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Castle Mona Hotel used for emergency services training 1 August 2008

Castle Mona training exerciseTHE Castle Mona Hotel may have been closed to paying guests for the past 18 months, but it continues to play an active role in Island life.

Since December 2006, the 98-bed premises on Central Promenade in Douglas has been utilised for training purposes by the Department of Home Affairs. Members of the Isle of Man Fire and Rescue Service have ventured inside the hotel as part of their breathing apparatus drills. And the Police have also used the landmark building to train their explosives, drugs and firearms detection dogs.

Minister for Home Affairs Martyn Quayle MHK said: ‘We are extremely grateful to the Sefton Group for allowing us to use the Castle Mona. It has proved invaluable and added a new dimension to the type of training that can be conducted by our frontline agencies to enhance the skills of local officers.’

The Castle Mona has remained virtually untouched since the closure notices went up towards the end of 2006. It was later acquired by the Sefton Group which plans to restore the 19th Century building to its former glory. But for the time being the hotel has been given a new lease of life as a training venue for the emergency services. The basement area, kitchens, corridors and first-floor bedrooms have provided a realistic backdrop for a series of casualty recovery and search exercises.

The Fire Service training scenarios have involved officers entering the building wearing full kit, flash hoods and breathing apparatus. Helmets are fitted with obscuration visors to simulate working in a smoke-filled environment. Working in teams of two, officers set about searching corridors and rooms to recover Fire Service dummies left on beds or concealed in wardrobes.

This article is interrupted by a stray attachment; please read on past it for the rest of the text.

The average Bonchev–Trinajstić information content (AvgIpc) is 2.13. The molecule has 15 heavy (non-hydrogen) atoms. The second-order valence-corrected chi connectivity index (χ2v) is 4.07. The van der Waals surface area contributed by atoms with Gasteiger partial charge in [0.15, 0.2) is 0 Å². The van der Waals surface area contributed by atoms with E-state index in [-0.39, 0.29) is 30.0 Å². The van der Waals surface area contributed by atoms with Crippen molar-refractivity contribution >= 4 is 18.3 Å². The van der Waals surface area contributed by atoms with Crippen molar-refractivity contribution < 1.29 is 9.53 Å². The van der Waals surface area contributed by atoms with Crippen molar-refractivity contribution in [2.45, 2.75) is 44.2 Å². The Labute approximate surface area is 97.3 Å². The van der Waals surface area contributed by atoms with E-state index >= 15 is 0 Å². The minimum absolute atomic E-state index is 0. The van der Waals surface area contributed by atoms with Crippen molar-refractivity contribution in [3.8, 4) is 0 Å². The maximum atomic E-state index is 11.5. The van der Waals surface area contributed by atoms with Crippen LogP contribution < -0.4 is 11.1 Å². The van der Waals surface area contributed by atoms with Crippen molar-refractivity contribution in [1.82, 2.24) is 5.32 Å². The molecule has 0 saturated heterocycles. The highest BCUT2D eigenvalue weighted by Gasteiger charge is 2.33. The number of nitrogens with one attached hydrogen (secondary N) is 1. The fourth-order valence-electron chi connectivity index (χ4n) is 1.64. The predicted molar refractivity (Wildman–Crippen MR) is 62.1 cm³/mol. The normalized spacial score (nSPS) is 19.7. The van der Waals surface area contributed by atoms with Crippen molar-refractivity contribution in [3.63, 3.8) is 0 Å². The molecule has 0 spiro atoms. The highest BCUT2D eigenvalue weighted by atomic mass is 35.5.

A safety officer is on hand at all times and assessments are carried out to ensure that firefighters adopt standard procedures and techniques. As well as full-time personnel from Douglas, retained officers from Peel, Kirk Michael, Laxey, Ramsey, Castletown and Port Erin have also been put through their paces at the Castle Mona.

Douglas Station Officer Mark Christian, who is one of the BA training supervisors, said:

‘The feedback from all the different crews has been universally positive. We would like to thank the Sefton Group for providing us with such a fantastic training venue. The fact that everything is still in place from when it was a working hotel means it is as realistic as you could hope for. The rooms contain beds, bedding and furniture so they offer the ideal setting for our BA and casualty recovery scenarios.’

Firefighters enter Castle MonaSergeant Ian Kelly, the officer in charge of the Police Dogs Unit, was equally enthusiastic about what the Castle Mona had to offer. Members of his team have used the building as a training area for the Constabulary’s Springer Spaniels, Cocker Spaniels, Belgian Shepherds, German Shepherds and Labradors.

Sergeant Kelly said:

‘It’s a secure premises so the dogs are contained within the building and it is available 24 hours a day which enhances the realism of our training. The variety of settings, such as the corridors and rooms, large bar area and nightclub, means the hotel can host a wide array of different exercises. The Sefton Group and the staff on site have also been extremely co-operative and understanding and have assisted us wherever possible.’

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